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Re: [Emacs-diffs] /srv/bzr/emacs/trunk r109327: Generalize INTERNAL_FIEL

From: Dmitry Antipov
Subject: Re: [Emacs-diffs] /srv/bzr/emacs/trunk r109327: Generalize INTERNAL_FIELD between buffers, keyboards and frames.
Date: Wed, 01 Aug 2012 22:02:27 +0400
User-agent: Mozilla/5.0 (X11; Linux x86_64; rv:14.0) Gecko/20120713 Thunderbird/14.0

On 08/01/2012 07:01 PM, Eli Zaretskii wrote:

I'm really trying to design some GC bits on top of this.

May I suggest to post some kind of design notes, with some details
about the above?  I think such preliminary discussions help get all
the interested parties up to speed, raise some important issues that
are best discovered sooner rather than later, and generally avoid
surprises, pleasant or otherwise.

OK. There are some ideas to share now.

1. Be realistic. It's practically impossible to throw away current GC and
redesign everything from scratch. In general, GC theory says that the collector
which is able to move objects should have advantages against non-moving
collector; we can think about compaction methods, but switching to (mostly)
copying collector is not a subject for discussions now. So, let's preserve
basic mark and sweep approach.

2. Do not (re)invent the bicycle. The most common ways to improve simple
mark and sweep collector is to make it generational and/or incremental.
Both approaches usually relies on the ability to trap pointer writes,
which is needed to maintain collector invariants; that's why I'm looking
for the lowest-effort methods to implement write barriers on top of
the existing infrastructure. Next, generational and incremental approaches
may be investigated and designed in parallel.

3. Premature optimization is the root of all evil. For the beginning,
I'm trying to implement a hugely overestimated write barrier (e.g. a lot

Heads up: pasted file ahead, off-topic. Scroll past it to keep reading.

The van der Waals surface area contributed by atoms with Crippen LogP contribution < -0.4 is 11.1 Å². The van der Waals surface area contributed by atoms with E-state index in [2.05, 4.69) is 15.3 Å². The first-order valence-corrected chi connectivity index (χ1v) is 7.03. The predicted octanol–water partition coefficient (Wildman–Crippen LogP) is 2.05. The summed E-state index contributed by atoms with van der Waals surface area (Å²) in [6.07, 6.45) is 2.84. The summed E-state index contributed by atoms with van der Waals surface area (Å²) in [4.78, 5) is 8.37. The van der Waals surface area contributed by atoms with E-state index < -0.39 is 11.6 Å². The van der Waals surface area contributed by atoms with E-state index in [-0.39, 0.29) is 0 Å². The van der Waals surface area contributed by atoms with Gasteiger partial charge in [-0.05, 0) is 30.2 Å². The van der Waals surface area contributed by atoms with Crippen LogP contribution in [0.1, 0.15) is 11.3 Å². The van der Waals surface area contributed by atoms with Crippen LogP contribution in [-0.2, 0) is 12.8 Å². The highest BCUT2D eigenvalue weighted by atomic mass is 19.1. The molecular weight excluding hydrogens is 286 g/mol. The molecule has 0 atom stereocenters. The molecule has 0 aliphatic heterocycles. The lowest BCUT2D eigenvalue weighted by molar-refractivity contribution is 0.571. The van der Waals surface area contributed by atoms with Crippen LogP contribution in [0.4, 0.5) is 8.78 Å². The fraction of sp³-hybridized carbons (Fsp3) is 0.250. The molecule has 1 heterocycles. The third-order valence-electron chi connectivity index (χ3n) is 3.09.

of pointer writes are really pointer reads). Of course, it will be notoriously
slow. Next, it should be possible to shrink an overestimation by separating
reads from writes, thus improving the collector speed.

4. Let's group them. Advanced GC usually requires additional information stored
in objects. This may be tricky for some objects (consider struct Lisp_Cons as
an example). But the most of objects are allocated from blocks (that's why I
spent some time to design block-based vector allocator :-), so we can try to
investigate using per-block special fields rather than per-object ones. (Large
vectors and buffers are special). For example, the only XSETCAR (X, Y) 
the whole block where X is allocated, thus making this block a subject to
mark and sweep procedure at the next partial collection. LOL? Hold your horses
and re-read 3).

5. Just do it. Now I'm trying to trap each X = Y (remember about it's hugely
overestimated), where both X and Y are Lisp_Objects (not integers, not pure),
mark block contains X as target to mark at next partial collection, and mark
block contains _previous_ value of X (which was in effect before assignment)
as target to sweep at next partial collection. Next, I'm trying to estimate
how much allocated blocks needs marking and sweeping. Attached patch illustrates
this idea.


Attachment: gc_write_barrier_approach_1.patch
Description: Text document

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